SPS-sorbitol-induced colonic perforation has been reported in renal transplant, neonate and burn patients after its use in enemas or orally (1–3). Sorbitol was incriminated in animal experiments performed by Lillemoe in 1987 (1). The experiment evaluated the colonic effects of different enemas in uremic and nonuremic rats. Sorbitol-containing enemas led to pathological changes in all uremic rats and in 65% of nonuremic rats. No pathological changes were noted in SPS enemas performed without sorbitol (1). Sorbitol is an osmotic laxative that is usually added to SPS preparations to reduce the risk of constipation and fecal impaction. Sorbitol is poorly absorbed in the small bowel, where colonic bacteria metabolize it to short-chain organic fatty acids allowing for their absorption in the colon. When present in the lumen in excess of what can be absorbed, fatty acids osmotically increase the amount of fluid in the colon. Some authors recommend the use of SPS alone in enemas, and to perform evacuating enemas after using it to minimize the risk of impaction (4). Risk factors for colonic perforation with use of SPS-sorbitol reported in the literature include uremia, hypovolemia, hypotension, coagulation disorders and immunosuppression (5). Our patient presented with hypotension (corrected by noradrenaline perfusion) and acute renal failure. Additionally, the ileus (caused by thiopental use) may have increased the time of contact between SPS-sorbitol and the colonic mucosa. Interestingly, reported cases in the literature all showed early signs of perforation (within two days), while our patient was diagnosed 12 days after her first dose of SPS. Noradrenaline is known to reduce the splanchnic flow and was used between days 2 and 12. Neostigmine trials to stimulate intestinal motility and relieve the ileus may have contributed to increased intraluminal pressure exerted on a weakened wall. The majority of reported cases are associated with enema use. In our case, the lesions were mainly at the ileum; the oral use of an SPS-sorbitol preparation was probably responsible for this presentation.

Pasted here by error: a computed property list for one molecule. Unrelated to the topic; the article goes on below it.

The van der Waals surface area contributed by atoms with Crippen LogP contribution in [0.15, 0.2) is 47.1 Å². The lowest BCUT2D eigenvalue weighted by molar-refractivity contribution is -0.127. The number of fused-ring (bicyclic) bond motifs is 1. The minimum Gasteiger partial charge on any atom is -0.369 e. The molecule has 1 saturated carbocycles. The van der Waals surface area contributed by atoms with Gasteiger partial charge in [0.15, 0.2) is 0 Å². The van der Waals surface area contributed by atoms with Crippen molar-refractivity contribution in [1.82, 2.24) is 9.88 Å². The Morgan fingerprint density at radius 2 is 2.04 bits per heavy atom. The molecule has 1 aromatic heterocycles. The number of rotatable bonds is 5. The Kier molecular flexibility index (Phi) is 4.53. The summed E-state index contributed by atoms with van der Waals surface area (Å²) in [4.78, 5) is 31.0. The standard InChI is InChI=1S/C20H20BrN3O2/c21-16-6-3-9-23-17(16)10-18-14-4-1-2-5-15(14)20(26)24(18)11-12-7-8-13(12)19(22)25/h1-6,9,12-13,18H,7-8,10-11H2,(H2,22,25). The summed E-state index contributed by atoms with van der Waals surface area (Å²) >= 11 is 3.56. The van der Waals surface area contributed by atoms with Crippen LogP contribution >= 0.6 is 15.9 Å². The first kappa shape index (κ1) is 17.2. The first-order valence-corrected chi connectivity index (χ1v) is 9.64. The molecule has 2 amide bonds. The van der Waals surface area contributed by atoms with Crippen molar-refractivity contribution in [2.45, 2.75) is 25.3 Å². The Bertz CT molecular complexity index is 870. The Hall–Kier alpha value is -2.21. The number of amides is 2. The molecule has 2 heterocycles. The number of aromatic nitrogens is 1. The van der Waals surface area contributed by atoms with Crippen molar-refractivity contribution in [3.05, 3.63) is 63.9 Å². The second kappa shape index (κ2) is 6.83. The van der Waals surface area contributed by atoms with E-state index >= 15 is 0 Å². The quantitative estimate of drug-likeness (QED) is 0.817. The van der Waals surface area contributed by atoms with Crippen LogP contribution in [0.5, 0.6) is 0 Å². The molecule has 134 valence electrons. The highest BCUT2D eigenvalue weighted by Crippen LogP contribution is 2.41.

Surgeons should be aware of this possible etiology when facing a situation of unexplained patchy focal necrosis and intestinal perforation. Physicians using SPS-sorbitol to treat hyperkalemia should also be familiar with this potentially life-threatening complication. SPS-sorbitol should be used with caution in patients with uremia, hypotension or ileus. It may be preferable to avoid adding sorbitol to SPS in these patients and to use a laxative formula to wash away the SPS after its ion binding has occurred.
The authors thank Dr Jeremy Jass, McGill University Health Centre, Montreal, Quebec.